A few years ago, I sat down beside Lisa Zatz at a Center for Alaskan Coastal Studies meeting. She and her husband Daniel were facing a decision: shall they buy a home or a camera. Now women, how many of you faced with that decision would buy a camera. No one?
But that is what Lisa and Daniel did.
The 2016 presidential election is behind us and many have taken to the streets in protest, some have attended special church services, some have simply reached out to family and friends to share their anguish. Meanwhile, their counterparts have enjoyed a surprise victory and are elated to learn their candidate has emerged victorious in spite of dire predictions and rebuke. The upshot is that criticism of the Electoral College by both sides has become the bold new national criticism. Surely it’s antiquated. Surely it must go. Surely we can do better.
What a show of support we received from our amazing community for the Homer Community Food Pantry’s Fourth Annual Empty Bowls Fundraiser. Since 500-600-plus cans of food go out the door weekly, the donations received will give us a much needed boost in the arm to help purchase food in the coming months.
This whole event could not happen without the many, many wonderful folks who helped.
As many of you already know, late last week Rep. Paul Seaton joined a coalition of 17 Democrats, two Independents and three Republicans to form a majority in the House of Representatives. In order to offer an important perspective on the question in the title, I’m going to open the discussion with part of a letter from Sandy Greiner that I cut from the Kalona (Iowa) News in 2008. In the past Sandy has been elected to both the Iowa House and Senate from the 45th District, near where I was born and raised.
The headline of the Anchorage newspaper, Thursday, Nov. 10: “Trump’s victory is met with shock across a wide political divide.” Not exactly sure to whom they were referring though.
These words are followed by some reference to riots and so-called protests by what can only be described by a bunch of whiney little cry babies.
As a fisherman, small businessman, and father, I want to thank Sen. Lisa Murkowski for all she has done for our great state and its residents. I think the fact that she was born in Alaska has given her the insights to know what we need to succeed. She has spent her entire career working for the best interest of Alaskans and has fought to keep our fisheries healthy and sustainable and our small business competitive.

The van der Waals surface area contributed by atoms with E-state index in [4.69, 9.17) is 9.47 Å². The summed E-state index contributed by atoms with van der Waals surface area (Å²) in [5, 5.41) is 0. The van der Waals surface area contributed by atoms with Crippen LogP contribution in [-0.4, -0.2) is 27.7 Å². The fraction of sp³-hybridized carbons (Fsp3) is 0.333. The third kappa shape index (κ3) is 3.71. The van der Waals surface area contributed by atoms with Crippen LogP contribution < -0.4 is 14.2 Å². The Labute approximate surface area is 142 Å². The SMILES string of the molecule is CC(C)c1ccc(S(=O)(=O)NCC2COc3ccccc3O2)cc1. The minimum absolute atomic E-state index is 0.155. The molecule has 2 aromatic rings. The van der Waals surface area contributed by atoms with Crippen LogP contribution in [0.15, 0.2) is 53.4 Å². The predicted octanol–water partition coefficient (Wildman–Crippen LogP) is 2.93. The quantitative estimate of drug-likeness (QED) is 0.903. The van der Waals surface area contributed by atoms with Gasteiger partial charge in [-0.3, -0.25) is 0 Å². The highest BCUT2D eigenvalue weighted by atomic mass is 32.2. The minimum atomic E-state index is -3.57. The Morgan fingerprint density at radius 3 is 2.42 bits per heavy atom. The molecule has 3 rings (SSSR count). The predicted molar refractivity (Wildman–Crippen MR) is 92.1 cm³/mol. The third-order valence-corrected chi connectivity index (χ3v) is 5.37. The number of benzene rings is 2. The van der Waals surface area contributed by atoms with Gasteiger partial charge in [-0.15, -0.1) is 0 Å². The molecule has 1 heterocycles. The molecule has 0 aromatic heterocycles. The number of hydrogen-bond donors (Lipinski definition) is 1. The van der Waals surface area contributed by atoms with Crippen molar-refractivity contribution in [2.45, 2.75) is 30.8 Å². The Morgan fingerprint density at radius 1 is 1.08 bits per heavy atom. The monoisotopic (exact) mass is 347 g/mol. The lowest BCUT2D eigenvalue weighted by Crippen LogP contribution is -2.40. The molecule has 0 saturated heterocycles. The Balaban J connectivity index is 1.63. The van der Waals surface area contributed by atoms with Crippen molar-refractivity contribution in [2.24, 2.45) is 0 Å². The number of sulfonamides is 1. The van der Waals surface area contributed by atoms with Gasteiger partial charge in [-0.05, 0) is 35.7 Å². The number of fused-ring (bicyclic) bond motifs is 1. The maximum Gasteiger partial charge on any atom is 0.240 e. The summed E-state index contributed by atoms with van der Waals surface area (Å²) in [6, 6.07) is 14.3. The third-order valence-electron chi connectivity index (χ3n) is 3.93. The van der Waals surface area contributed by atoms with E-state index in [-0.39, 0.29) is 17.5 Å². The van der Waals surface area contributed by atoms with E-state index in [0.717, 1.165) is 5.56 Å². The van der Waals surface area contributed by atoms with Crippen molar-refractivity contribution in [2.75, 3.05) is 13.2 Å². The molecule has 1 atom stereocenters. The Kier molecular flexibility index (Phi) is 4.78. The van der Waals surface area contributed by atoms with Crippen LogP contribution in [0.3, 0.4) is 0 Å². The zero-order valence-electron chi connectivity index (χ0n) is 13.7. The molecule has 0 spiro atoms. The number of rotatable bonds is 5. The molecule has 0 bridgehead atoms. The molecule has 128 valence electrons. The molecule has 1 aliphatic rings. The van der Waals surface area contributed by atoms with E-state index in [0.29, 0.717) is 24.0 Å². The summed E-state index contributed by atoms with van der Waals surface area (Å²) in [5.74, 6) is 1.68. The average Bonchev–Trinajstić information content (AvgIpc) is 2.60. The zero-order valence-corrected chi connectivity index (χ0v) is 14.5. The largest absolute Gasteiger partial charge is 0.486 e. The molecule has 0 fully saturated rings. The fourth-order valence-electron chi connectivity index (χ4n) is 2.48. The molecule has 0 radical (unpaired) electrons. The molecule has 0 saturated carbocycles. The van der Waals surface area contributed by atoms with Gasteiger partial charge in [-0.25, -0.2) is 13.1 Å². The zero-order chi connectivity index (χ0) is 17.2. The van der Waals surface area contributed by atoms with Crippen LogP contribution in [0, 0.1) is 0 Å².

Oct. 10 was a joyous occasion at the Homer City Council. Accolades for our outgoing mayor, the swearing in of a new mayor and two new council members. Congratulations, one and all. Bryan, Shelly and Tom are my friends, and I shared in the celebrations (mmm, great cake). But somewhere in all the festivities the passing of the torch — the passing of an era — went almost unremarked and unnoticed.
The Southern Kenai Peninsula Annual Veterans Picnic was held Oct. 9. Approximately 130 people attended even though it was a cloudy/windy/wet day. The picnic was opened by the presentation of the American Flag and Pledge of Allegiance by the Junior American Legion Auxiliary members Violet and Lulu.
The Paul Banks Preludes violin program has begun. All three first grade classes are participating and have spent one week making cardboard violins and one week learning with them. After a few more weeks of learning how to use and care for a violin, the students will have a chance to have a real violin to play. Those have arrived in Homer and we now have one classroom set (24 violins).
The ice is in, the doors are open. Your community rink is ready for another winter of on-ice recreation.
With volunteer help and supplemental support from the Jenson, Compass Rose and Unrestricted Funds at the Homer Foundation, the Kevin Bell Arena was able to conduct rink efficiency and improvements in the off season. The Kevin Bell Arena offers figure skating, curling, broomball, hockey, public skate and is home ice to the Mariner Co-Op High School Hockey team. Check the ice calendar at kevinbellarena.org.
A huge thank you to all who made Oktoberfest a fun and successful event. There’s not enough room for all our thank yous, but special thanks are needed to the Homer Elks Club, Alaska Blaskapelle German Band, Homer Brewing Co., A Brew with a View, Grace Ridge Brewery, Kenai River Brewing Co., SYSCO food distributor, and all the volunteers.
On behalf of Homer Flex High School, I would like to sincerely thank Bunnell Street Arts Center for their engaging work with our students. Our Social Environments classes had the opportunity to visit the exhibition “Decolonizing Alaska.” The trip was enhanced by a tour from Adele Person. Adele challenged students with insightful questions and interpretations, creating deeper meaning for attendees and providing a wonderful backdrop for the workshop which followed.